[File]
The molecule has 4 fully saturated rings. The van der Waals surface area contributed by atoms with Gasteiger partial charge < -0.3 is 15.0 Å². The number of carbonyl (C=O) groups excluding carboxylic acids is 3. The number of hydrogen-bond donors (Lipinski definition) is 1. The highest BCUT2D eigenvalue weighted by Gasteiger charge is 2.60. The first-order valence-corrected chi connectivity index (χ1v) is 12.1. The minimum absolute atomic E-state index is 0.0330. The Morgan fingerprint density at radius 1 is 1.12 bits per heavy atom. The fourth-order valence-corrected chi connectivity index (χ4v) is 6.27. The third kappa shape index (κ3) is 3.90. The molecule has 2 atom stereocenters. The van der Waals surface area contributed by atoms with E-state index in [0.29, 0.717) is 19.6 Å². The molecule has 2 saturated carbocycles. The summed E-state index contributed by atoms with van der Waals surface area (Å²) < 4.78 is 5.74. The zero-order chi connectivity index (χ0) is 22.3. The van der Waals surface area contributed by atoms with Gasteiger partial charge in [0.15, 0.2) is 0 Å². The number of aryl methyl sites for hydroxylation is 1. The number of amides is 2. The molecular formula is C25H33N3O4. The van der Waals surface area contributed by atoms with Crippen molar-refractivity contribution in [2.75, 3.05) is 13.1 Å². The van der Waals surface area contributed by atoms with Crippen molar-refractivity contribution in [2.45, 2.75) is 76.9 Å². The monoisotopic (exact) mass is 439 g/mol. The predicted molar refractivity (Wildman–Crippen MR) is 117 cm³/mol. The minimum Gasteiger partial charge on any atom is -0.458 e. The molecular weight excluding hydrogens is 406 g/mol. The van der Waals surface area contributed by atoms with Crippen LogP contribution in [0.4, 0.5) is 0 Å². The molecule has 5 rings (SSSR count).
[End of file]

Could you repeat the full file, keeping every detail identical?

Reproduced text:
The molecule has 4 fully saturated rings. The van der Waals surface area contributed by atoms with Gasteiger partial charge < -0.3 is 15.0 Å². The number of carbonyl (C=O) groups excluding carboxylic acids is 3. The number of hydrogen-bond donors (Lipinski definition) is 1. The highest BCUT2D eigenvalue weighted by Gasteiger charge is 2.60. The first-order valence-corrected chi connectivity index (χ1v) is 12.1. The minimum absolute atomic E-state index is 0.0330. The Morgan fingerprint density at radius 1 is 1.12 bits per heavy atom. The fourth-order valence-corrected chi connectivity index (χ4v) is 6.27. The third kappa shape index (κ3) is 3.90. The molecule has 2 atom stereocenters. The van der Waals surface area contributed by atoms with E-state index in [0.29, 0.717) is 19.6 Å². The molecule has 2 saturated carbocycles. The summed E-state index contributed by atoms with van der Waals surface area (Å²) < 4.78 is 5.74. The zero-order chi connectivity index (χ0) is 22.3. The van der Waals surface area contributed by atoms with Gasteiger partial charge in [0.15, 0.2) is 0 Å². The number of aryl methyl sites for hydroxylation is 1. The number of amides is 2. The molecular formula is C25H33N3O4. The van der Waals surface area contributed by atoms with Crippen molar-refractivity contribution in [2.75, 3.05) is 13.1 Å². The van der Waals surface area contributed by atoms with Crippen molar-refractivity contribution in [2.45, 2.75) is 76.9 Å². The monoisotopic (exact) mass is 439 g/mol. The predicted molar refractivity (Wildman–Crippen MR) is 117 cm³/mol. The minimum Gasteiger partial charge on any atom is -0.458 e. The molecular weight excluding hydrogens is 406 g/mol. The van der Waals surface area contributed by atoms with Crippen LogP contribution in [0.4, 0.5) is 0 Å². The molecule has 5 rings (SSSR count).